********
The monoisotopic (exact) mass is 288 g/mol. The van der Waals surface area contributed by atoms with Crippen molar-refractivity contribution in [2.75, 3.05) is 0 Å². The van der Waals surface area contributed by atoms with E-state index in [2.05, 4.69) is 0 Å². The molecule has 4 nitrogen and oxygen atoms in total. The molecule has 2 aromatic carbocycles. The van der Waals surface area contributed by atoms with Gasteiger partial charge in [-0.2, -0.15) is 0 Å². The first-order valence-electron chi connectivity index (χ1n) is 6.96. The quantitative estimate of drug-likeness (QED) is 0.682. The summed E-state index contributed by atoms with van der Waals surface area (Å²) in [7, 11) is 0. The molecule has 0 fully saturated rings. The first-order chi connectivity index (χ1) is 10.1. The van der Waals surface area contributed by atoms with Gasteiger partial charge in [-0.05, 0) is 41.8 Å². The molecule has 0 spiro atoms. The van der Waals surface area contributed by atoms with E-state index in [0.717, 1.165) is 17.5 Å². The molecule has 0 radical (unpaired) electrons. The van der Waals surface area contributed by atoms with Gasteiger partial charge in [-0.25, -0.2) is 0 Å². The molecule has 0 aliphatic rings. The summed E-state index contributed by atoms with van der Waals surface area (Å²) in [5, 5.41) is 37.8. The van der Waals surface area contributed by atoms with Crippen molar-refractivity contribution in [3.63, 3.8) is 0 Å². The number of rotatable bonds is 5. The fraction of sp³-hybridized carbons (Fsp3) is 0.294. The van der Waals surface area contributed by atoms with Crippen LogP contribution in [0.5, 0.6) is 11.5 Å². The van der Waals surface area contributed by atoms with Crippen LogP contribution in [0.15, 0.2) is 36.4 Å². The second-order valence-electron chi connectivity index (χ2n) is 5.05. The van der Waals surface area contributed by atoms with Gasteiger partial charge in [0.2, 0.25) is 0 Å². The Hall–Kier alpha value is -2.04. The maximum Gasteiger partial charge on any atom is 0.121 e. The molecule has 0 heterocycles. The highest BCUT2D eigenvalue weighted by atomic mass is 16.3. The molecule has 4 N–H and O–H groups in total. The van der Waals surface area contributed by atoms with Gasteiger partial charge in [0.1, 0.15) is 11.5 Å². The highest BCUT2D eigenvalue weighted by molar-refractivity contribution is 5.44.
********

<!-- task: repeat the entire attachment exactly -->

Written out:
The monoisotopic (exact) mass is 288 g/mol. The van der Waals surface area contributed by atoms with Crippen molar-refractivity contribution in [2.75, 3.05) is 0 Å². The van der Waals surface area contributed by atoms with E-state index in [2.05, 4.69) is 0 Å². The molecule has 4 nitrogen and oxygen atoms in total. The molecule has 2 aromatic carbocycles. The van der Waals surface area contributed by atoms with Gasteiger partial charge in [-0.2, -0.15) is 0 Å². The first-order valence-electron chi connectivity index (χ1n) is 6.96. The quantitative estimate of drug-likeness (QED) is 0.682. The summed E-state index contributed by atoms with van der Waals surface area (Å²) in [7, 11) is 0. The molecule has 0 fully saturated rings. The first-order chi connectivity index (χ1) is 10.1. The van der Waals surface area contributed by atoms with Gasteiger partial charge in [-0.05, 0) is 41.8 Å². The molecule has 0 spiro atoms. The van der Waals surface area contributed by atoms with E-state index in [0.717, 1.165) is 17.5 Å². The molecule has 0 radical (unpaired) electrons. The van der Waals surface area contributed by atoms with Gasteiger partial charge in [-0.25, -0.2) is 0 Å². The molecule has 0 aliphatic rings. The summed E-state index contributed by atoms with van der Waals surface area (Å²) in [5, 5.41) is 37.8. The van der Waals surface area contributed by atoms with Crippen molar-refractivity contribution in [3.63, 3.8) is 0 Å². The number of rotatable bonds is 5. The fraction of sp³-hybridized carbons (Fsp3) is 0.294. The van der Waals surface area contributed by atoms with Crippen LogP contribution in [0.5, 0.6) is 11.5 Å². The van der Waals surface area contributed by atoms with Crippen LogP contribution in [0.15, 0.2) is 36.4 Å². The second-order valence-electron chi connectivity index (χ2n) is 5.05. The van der Waals surface area contributed by atoms with Gasteiger partial charge in [0.2, 0.25) is 0 Å². The Hall–Kier alpha value is -2.04. The maximum Gasteiger partial charge on any atom is 0.121 e. The molecule has 0 heterocycles. The highest BCUT2D eigenvalue weighted by atomic mass is 16.3. The molecule has 4 N–H and O–H groups in total. The van der Waals surface area contributed by atoms with Gasteiger partial charge in [0.1, 0.15) is 11.5 Å². The highest BCUT2D eigenvalue weighted by molar-refractivity contribution is 5.44.